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OWC Reading Group

The public life of Charles Dickens

Our Oxford World’s Classics reading group, in its third season, has chosen Dickens’s Great Expectations for discussion. In addition to analyzing that a work for its literary depth, it is just as important to consider an author’s life and the context in which the work was written.

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Celebrating 50 years of the Voting Rights Act

On 6 August 2015, the Voting Rights Act (VRA) will be turning 50 years old. In 1965, President Lyndon B. Johnson approved this groundbreaking legislation to eliminate discriminatory barriers to voting. The Civil Rights Movement played a notable role in pushing the VRA to become law. In honor of the law’s birthday, Oxford University Press has put together a quiz to test how much you know about its background, including a major factor in its success, Section 5.

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Animal, vegetable or mineral? [quiz]

In the late eighteenth century, against a troubled background of violent change on the continent and rising challenges to the Establishment at home, botanists were discovering strange creatures that defied the categories of ‘animal, vegetable, and mineral’.

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9780199231690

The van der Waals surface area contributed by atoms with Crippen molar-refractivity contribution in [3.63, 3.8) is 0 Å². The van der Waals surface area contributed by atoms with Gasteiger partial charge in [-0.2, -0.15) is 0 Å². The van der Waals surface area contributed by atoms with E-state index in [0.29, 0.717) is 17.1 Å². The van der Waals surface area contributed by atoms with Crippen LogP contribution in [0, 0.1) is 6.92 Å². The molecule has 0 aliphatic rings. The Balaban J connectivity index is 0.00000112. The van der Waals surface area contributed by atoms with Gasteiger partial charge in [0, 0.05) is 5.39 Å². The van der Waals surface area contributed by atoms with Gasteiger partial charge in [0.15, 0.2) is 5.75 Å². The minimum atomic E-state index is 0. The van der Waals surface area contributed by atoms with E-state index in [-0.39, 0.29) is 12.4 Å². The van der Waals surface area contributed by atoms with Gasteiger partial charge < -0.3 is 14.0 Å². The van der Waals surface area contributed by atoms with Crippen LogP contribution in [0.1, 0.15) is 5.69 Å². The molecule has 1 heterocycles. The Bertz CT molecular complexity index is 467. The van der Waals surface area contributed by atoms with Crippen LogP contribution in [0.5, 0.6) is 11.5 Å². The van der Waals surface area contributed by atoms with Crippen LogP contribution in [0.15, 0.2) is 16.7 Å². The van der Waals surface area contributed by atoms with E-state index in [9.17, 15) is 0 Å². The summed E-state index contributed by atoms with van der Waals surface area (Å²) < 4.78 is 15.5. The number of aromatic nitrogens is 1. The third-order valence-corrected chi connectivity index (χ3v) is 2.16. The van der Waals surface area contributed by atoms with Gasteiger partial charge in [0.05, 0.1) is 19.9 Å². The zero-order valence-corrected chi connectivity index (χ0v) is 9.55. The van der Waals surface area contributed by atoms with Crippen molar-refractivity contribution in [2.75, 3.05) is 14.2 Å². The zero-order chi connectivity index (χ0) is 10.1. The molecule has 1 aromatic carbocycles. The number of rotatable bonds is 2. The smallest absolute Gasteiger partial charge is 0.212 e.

How much do you know about Nordic countries and international law?

Which Nordic state had sovereignty over Iceland until 1918? Which state was allowed to discriminate against a transgender woman by annulling her marriage? Who disputed ownership of Eastern Greenland before the Permanent Court of International Justice? In preparation for the European Society of International Law’s 11th annual conference, this year held in Oslo, test your knowledge of Nordic countries in international law with our quiz.

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9780199313396 - Oxford Companion to Sugar and Sweets

Why do we prefer eating sweet things?

Is the “sweet tooth” real? The answer may surprise you. Humans vary in their preference towards sweet things; some of us dislike them while others may as well be addicted. But for those of us who have a tendency towards sweetness, why do we like what we like? We are hardly limited by type; our preference spans across both food and drinks, including candy, desserts, fruits, sodas, and even alcoholic beverages.

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Pluto and Charon at last!

NASA’s New Horizons probe swept past Pluto and its moons at 17 km per second on 14 July. Even from the few close up images yet beamed back we can say that Pluto’s landscape is amazing. Charon, Pluto’s largest moon, is quite a sight too, and I’m glad that I delayed publication of my forthcoming Very Short Introduction to Moons so that I could include it.

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Correspondence of colonial & revolutionary America

The idea of social networks is not new, nor is their range of importance: from shared intimacy, to commercial nicety, to revolutionary provocation. At no time do we see more of their range and variety and importance than in the letters of Colonial and Revolutionary America. Letters connected families and friends, facilitated commerce and legal disputes, and turned all of these into a porridge of political transformation. Not only can we read history as part of everyday life, we can see it expressed in language of considerable beauty, grace and virtue.